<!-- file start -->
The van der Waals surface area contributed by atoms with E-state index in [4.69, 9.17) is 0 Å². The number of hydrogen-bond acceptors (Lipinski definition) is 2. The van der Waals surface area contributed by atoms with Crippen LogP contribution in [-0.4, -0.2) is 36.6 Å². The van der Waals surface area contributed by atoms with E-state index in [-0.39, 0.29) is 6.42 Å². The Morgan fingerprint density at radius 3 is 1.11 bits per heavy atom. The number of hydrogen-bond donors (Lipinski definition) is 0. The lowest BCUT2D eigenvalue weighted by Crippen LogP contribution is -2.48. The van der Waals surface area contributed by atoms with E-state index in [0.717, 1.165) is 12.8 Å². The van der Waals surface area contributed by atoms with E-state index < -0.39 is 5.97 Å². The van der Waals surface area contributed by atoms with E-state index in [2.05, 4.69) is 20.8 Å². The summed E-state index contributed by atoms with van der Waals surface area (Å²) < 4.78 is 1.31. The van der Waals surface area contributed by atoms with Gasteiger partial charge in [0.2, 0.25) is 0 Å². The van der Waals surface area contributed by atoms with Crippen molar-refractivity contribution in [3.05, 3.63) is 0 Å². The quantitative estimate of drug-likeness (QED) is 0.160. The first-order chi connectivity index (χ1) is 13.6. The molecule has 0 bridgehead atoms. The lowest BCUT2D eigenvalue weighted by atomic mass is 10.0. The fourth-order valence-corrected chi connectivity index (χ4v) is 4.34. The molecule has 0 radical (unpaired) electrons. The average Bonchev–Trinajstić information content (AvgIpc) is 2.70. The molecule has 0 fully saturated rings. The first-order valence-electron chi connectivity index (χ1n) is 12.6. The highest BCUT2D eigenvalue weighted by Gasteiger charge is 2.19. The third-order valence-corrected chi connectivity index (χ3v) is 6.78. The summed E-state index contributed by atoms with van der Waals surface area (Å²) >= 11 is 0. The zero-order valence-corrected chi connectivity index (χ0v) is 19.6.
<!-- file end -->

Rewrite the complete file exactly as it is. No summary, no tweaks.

The van der Waals surface area contributed by atoms with E-state index in [4.69, 9.17) is 0 Å². The number of hydrogen-bond acceptors (Lipinski definition) is 2. The van der Waals surface area contributed by atoms with Crippen LogP contribution in [-0.4, -0.2) is 36.6 Å². The van der Waals surface area contributed by atoms with E-state index in [-0.39, 0.29) is 6.42 Å². The Morgan fingerprint density at radius 3 is 1.11 bits per heavy atom. The number of hydrogen-bond donors (Lipinski definition) is 0. The lowest BCUT2D eigenvalue weighted by Crippen LogP contribution is -2.48. The van der Waals surface area contributed by atoms with E-state index in [0.717, 1.165) is 12.8 Å². The van der Waals surface area contributed by atoms with E-state index < -0.39 is 5.97 Å². The van der Waals surface area contributed by atoms with E-state index in [2.05, 4.69) is 20.8 Å². The summed E-state index contributed by atoms with van der Waals surface area (Å²) < 4.78 is 1.31. The van der Waals surface area contributed by atoms with Gasteiger partial charge in [0.2, 0.25) is 0 Å². The van der Waals surface area contributed by atoms with Crippen molar-refractivity contribution in [3.05, 3.63) is 0 Å². The quantitative estimate of drug-likeness (QED) is 0.160. The first-order chi connectivity index (χ1) is 13.6. The molecule has 0 bridgehead atoms. The lowest BCUT2D eigenvalue weighted by atomic mass is 10.0. The fourth-order valence-corrected chi connectivity index (χ4v) is 4.34. The molecule has 0 radical (unpaired) electrons. The average Bonchev–Trinajstić information content (AvgIpc) is 2.70. The molecule has 0 fully saturated rings. The first-order valence-electron chi connectivity index (χ1n) is 12.6. The highest BCUT2D eigenvalue weighted by Gasteiger charge is 2.19. The third-order valence-corrected chi connectivity index (χ3v) is 6.78. The summed E-state index contributed by atoms with van der Waals surface area (Å²) >= 11 is 0. The zero-order valence-corrected chi connectivity index (χ0v) is 19.6.